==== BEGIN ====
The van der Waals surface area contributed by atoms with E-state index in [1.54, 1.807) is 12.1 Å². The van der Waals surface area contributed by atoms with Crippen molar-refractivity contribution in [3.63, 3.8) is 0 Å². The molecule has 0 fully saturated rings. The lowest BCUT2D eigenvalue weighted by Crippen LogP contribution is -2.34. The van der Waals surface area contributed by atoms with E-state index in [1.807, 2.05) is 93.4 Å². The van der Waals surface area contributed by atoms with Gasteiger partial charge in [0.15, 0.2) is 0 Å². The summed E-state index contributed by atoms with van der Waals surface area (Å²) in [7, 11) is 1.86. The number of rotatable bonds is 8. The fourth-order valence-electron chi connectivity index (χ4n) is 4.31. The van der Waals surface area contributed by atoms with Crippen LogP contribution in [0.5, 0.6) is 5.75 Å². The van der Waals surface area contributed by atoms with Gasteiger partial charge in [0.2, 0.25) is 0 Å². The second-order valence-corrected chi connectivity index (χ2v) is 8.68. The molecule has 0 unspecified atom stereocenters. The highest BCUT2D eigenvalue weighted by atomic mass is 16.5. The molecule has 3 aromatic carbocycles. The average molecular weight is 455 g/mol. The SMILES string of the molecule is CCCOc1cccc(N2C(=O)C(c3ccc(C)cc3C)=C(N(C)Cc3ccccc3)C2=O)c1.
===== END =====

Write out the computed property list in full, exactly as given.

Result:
The van der Waals surface area contributed by atoms with E-state index in [1.54, 1.807) is 12.1 Å². The van der Waals surface area contributed by atoms with Crippen molar-refractivity contribution in [3.63, 3.8) is 0 Å². The molecule has 0 fully saturated rings. The lowest BCUT2D eigenvalue weighted by Crippen LogP contribution is -2.34. The van der Waals surface area contributed by atoms with E-state index in [1.807, 2.05) is 93.4 Å². The van der Waals surface area contributed by atoms with Gasteiger partial charge in [0.15, 0.2) is 0 Å². The summed E-state index contributed by atoms with van der Waals surface area (Å²) in [7, 11) is 1.86. The number of rotatable bonds is 8. The fourth-order valence-electron chi connectivity index (χ4n) is 4.31. The van der Waals surface area contributed by atoms with Crippen LogP contribution in [0.5, 0.6) is 5.75 Å². The van der Waals surface area contributed by atoms with Gasteiger partial charge in [0.2, 0.25) is 0 Å². The second-order valence-corrected chi connectivity index (χ2v) is 8.68. The molecule has 0 unspecified atom stereocenters. The highest BCUT2D eigenvalue weighted by atomic mass is 16.5. The molecule has 3 aromatic carbocycles. The average molecular weight is 455 g/mol. The SMILES string of the molecule is CCCOc1cccc(N2C(=O)C(c3ccc(C)cc3C)=C(N(C)Cc3ccccc3)C2=O)c1.